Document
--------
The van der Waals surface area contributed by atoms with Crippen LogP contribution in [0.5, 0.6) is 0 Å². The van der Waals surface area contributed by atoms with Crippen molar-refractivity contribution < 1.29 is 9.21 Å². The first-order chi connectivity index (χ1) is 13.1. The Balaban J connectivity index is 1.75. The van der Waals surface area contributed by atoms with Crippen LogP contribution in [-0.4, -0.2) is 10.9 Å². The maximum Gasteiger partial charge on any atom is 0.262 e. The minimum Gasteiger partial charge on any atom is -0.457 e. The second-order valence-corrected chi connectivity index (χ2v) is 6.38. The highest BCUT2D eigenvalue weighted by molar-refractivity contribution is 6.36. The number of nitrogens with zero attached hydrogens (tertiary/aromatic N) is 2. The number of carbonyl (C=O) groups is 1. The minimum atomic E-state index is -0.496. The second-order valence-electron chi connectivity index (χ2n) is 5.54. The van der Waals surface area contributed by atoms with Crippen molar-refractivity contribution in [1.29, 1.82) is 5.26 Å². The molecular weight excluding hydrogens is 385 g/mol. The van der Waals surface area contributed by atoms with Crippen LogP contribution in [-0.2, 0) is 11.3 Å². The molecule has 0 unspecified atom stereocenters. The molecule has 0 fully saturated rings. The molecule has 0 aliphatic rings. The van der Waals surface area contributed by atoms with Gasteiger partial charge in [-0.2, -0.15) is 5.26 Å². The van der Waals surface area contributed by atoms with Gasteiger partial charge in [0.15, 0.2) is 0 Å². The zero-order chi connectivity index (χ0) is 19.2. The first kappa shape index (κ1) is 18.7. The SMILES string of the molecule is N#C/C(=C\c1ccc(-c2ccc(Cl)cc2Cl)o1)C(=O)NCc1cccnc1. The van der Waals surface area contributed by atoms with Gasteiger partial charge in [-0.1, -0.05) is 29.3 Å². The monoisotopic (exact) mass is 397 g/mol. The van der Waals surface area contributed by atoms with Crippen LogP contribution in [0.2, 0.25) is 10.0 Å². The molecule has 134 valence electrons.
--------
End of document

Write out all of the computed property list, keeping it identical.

The van der Waals surface area contributed by atoms with Crippen LogP contribution in [0.5, 0.6) is 0 Å². The van der Waals surface area contributed by atoms with Crippen molar-refractivity contribution < 1.29 is 9.21 Å². The first-order chi connectivity index (χ1) is 13.1. The Balaban J connectivity index is 1.75. The van der Waals surface area contributed by atoms with Crippen LogP contribution in [-0.4, -0.2) is 10.9 Å². The maximum Gasteiger partial charge on any atom is 0.262 e. The minimum Gasteiger partial charge on any atom is -0.457 e. The second-order valence-corrected chi connectivity index (χ2v) is 6.38. The highest BCUT2D eigenvalue weighted by molar-refractivity contribution is 6.36. The number of nitrogens with zero attached hydrogens (tertiary/aromatic N) is 2. The number of carbonyl (C=O) groups is 1. The minimum atomic E-state index is -0.496. The second-order valence-electron chi connectivity index (χ2n) is 5.54. The van der Waals surface area contributed by atoms with Crippen molar-refractivity contribution in [1.29, 1.82) is 5.26 Å². The molecular weight excluding hydrogens is 385 g/mol. The van der Waals surface area contributed by atoms with Crippen LogP contribution in [-0.2, 0) is 11.3 Å². The molecule has 0 unspecified atom stereocenters. The molecule has 0 fully saturated rings. The molecule has 0 aliphatic rings. The van der Waals surface area contributed by atoms with Gasteiger partial charge in [-0.2, -0.15) is 5.26 Å². The van der Waals surface area contributed by atoms with Gasteiger partial charge in [0.15, 0.2) is 0 Å². The zero-order chi connectivity index (χ0) is 19.2. The first kappa shape index (κ1) is 18.7. The SMILES string of the molecule is N#C/C(=C\c1ccc(-c2ccc(Cl)cc2Cl)o1)C(=O)NCc1cccnc1. The van der Waals surface area contributed by atoms with Gasteiger partial charge in [-0.1, -0.05) is 29.3 Å². The monoisotopic (exact) mass is 397 g/mol. The van der Waals surface area contributed by atoms with Crippen LogP contribution in [0.2, 0.25) is 10.0 Å². The molecule has 134 valence electrons.